By Kayleigh Padar
On the outside, it looks like a suburban high school. But inside, Buffalo Grove High School is home to The Bison Grill, a student-run restaurant that handles an average of 20 catering jobs a year for community outreach events, school meetings and professional luncheons that host local and state officials.
The Bison Grill is part of High School District 214's Culinary Arts Career Pathway, a series of courses that teach students the skills they need to pursue culinary and hospitality careers through a program called ProStart.
ProStart is a two-year, national, college-level program designed by the National Restaurant Association to help educate high school students in the culinary field while giving them an opportunity to earn up to 12 hours of early college credit.
"I do believe ProStart helps in preparing you for the (food industry) lifestyle," says Trish Miller, a senior at John Hersey High School who is participating in ProStart at Buffalo Grove. "It is a lot of work, I will admit that, but it sets you up for success."
The program, which is open to all District 214 students and held at Buffalo Grove, Elk Grove and Rolling Meadows high schools, prepares students for jobs ranging from hotel and resort managers to chefs, head cooks and food service management.
Students learn how to plan menus, order food and other inventory, prep and cook different meals, manage restaurants, and handle events, among other skills. They also visit restaurants and catering services, participate in internships and work in high school catering programs.
For example, students at Elk Grove have prepared food for the district's Education Foundation events and handled an alumni open house for 800 people. Rolling Meadows and Buffalo Grove students cater Education Foundation golf outings to help raise money to support public education. And several times a year, students create luncheons for staff and visitors.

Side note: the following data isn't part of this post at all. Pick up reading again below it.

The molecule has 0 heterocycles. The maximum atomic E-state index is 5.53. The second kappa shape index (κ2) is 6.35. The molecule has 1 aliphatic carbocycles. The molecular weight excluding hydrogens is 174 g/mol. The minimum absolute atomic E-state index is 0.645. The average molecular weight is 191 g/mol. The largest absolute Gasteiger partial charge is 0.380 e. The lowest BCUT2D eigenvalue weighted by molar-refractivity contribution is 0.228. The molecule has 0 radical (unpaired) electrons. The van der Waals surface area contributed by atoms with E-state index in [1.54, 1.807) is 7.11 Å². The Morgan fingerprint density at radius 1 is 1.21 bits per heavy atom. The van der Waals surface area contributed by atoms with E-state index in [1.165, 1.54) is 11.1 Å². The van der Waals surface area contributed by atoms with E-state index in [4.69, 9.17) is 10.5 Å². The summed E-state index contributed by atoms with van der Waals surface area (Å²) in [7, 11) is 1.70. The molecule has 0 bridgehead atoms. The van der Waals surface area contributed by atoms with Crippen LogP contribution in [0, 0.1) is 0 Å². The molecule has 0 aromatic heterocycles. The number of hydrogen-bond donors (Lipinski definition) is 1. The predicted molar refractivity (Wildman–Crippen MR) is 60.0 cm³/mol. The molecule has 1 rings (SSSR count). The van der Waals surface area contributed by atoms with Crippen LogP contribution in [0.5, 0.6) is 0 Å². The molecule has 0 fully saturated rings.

Upon completion of each level of the program, students are tested for certification in ProStart, with 54 students earning certification in the 2016-17 school year.
"This certification has brought with it acceptance into the finest culinary universities, scholarships, higher wages and better positions in the culinary field," says Buffalo Grove ProStart teacher Ronna Pflanz.
Students also participate in competitions. In February, the four-member team from Rolling Meadows and Elk Grove high schools took third place in the ProStart state management competition, winning a combined total of $68,000 in scholarships with their plan for a new restaurant concept.
The team had to create everything from actual floor plans and marketing tactics to menu development and pricing.
"The students on the ProStart team are some of the hardest working students I know," says Rolling Meadows ProStart teacher Kimmi Krupicka. "Being a part of this competition really gives the students an advantage to see how the food-service industry works beyond the textbooks, and I'm so proud of what they accomplished."
Another aspect of the Culinary Arts pathway is Elk Grove's partnership with Schaumburg restaurant Frato's Pizza & Catering. Students compete by developing original recipes, such as Chili Chili Bang Bang Pizza and Loaded Ranch Tater Tots Pizza.
While the winning recipes are featured on the Frato's menu, students get to work closely with the staff and receive professional feedback.
"I learned from this experience how to cook better and how to manage my time when I cook," says Elk Grove High School senior Sarah Kolak.